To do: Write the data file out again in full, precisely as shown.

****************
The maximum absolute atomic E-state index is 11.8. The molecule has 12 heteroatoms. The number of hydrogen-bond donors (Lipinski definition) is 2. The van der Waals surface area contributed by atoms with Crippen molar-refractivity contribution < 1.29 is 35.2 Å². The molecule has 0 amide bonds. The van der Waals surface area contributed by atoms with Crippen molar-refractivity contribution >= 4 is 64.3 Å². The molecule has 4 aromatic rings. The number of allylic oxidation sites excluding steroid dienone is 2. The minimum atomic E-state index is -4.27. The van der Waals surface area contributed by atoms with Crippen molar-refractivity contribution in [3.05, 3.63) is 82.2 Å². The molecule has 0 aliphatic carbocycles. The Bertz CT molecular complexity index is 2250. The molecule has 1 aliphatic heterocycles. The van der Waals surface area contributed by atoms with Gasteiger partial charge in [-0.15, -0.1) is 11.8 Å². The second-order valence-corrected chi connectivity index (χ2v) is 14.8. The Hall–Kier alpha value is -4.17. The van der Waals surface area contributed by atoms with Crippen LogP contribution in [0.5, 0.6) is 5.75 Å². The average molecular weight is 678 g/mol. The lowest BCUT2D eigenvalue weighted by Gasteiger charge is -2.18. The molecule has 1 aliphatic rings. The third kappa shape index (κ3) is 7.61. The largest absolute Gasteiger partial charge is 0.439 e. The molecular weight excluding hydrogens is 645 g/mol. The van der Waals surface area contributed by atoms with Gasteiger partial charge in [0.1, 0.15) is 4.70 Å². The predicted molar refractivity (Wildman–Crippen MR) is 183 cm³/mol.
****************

The maximum absolute atomic E-state index is 11.8. The molecule has 12 heteroatoms. The number of hydrogen-bond donors (Lipinski definition) is 2. The van der Waals surface area contributed by atoms with Crippen molar-refractivity contribution < 1.29 is 35.2 Å². The molecule has 0 amide bonds. The van der Waals surface area contributed by atoms with Crippen molar-refractivity contribution >= 4 is 64.3 Å². The molecule has 4 aromatic rings. The number of allylic oxidation sites excluding steroid dienone is 2. The minimum atomic E-state index is -4.27. The van der Waals surface area contributed by atoms with Crippen molar-refractivity contribution in [3.05, 3.63) is 82.2 Å². The molecule has 0 aliphatic carbocycles. The Bertz CT molecular complexity index is 2250. The molecule has 1 aliphatic heterocycles. The van der Waals surface area contributed by atoms with Gasteiger partial charge in [-0.15, -0.1) is 11.8 Å². The second-order valence-corrected chi connectivity index (χ2v) is 14.8. The Hall–Kier alpha value is -4.17. The van der Waals surface area contributed by atoms with Crippen LogP contribution in [0.5, 0.6) is 5.75 Å². The average molecular weight is 678 g/mol. The lowest BCUT2D eigenvalue weighted by Gasteiger charge is -2.18. The molecule has 1 aliphatic rings. The third kappa shape index (κ3) is 7.61. The largest absolute Gasteiger partial charge is 0.439 e. The molecular weight excluding hydrogens is 645 g/mol. The van der Waals surface area contributed by atoms with Gasteiger partial charge in [0.1, 0.15) is 4.70 Å². The predicted molar refractivity (Wildman–Crippen MR) is 183 cm³/mol.